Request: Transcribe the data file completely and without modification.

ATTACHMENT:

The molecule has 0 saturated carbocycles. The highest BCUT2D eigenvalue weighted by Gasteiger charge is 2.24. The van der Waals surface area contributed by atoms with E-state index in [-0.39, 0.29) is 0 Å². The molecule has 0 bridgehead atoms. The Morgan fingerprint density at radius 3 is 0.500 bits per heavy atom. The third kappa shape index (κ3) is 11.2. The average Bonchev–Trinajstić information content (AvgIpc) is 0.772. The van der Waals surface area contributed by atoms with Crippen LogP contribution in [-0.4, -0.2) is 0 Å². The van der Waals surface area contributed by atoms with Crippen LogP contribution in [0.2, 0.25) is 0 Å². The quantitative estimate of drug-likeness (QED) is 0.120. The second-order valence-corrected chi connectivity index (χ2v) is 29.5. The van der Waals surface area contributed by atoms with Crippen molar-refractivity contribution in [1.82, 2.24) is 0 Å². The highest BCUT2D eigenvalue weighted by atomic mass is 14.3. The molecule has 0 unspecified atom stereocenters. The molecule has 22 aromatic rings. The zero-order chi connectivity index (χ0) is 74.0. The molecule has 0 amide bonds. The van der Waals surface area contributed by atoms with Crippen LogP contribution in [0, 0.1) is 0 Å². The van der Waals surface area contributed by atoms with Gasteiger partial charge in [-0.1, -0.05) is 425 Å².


The molecule has 0 saturated carbocycles. The highest BCUT2D eigenvalue weighted by Gasteiger charge is 2.24. The van der Waals surface area contributed by atoms with E-state index in [-0.39, 0.29) is 0 Å². The molecule has 0 bridgehead atoms. The Morgan fingerprint density at radius 3 is 0.500 bits per heavy atom. The third kappa shape index (κ3) is 11.2. The average Bonchev–Trinajstić information content (AvgIpc) is 0.772. The van der Waals surface area contributed by atoms with Crippen LogP contribution in [-0.4, -0.2) is 0 Å². The van der Waals surface area contributed by atoms with Crippen LogP contribution in [0.2, 0.25) is 0 Å². The quantitative estimate of drug-likeness (QED) is 0.120. The second-order valence-corrected chi connectivity index (χ2v) is 29.5. The van der Waals surface area contributed by atoms with Crippen molar-refractivity contribution in [1.82, 2.24) is 0 Å². The highest BCUT2D eigenvalue weighted by atomic mass is 14.3. The molecule has 0 unspecified atom stereocenters. The molecule has 22 aromatic rings. The zero-order chi connectivity index (χ0) is 74.0. The molecule has 0 amide bonds. The van der Waals surface area contributed by atoms with Crippen LogP contribution in [0, 0.1) is 0 Å². The van der Waals surface area contributed by atoms with Gasteiger partial charge in [-0.1, -0.05) is 425 Å².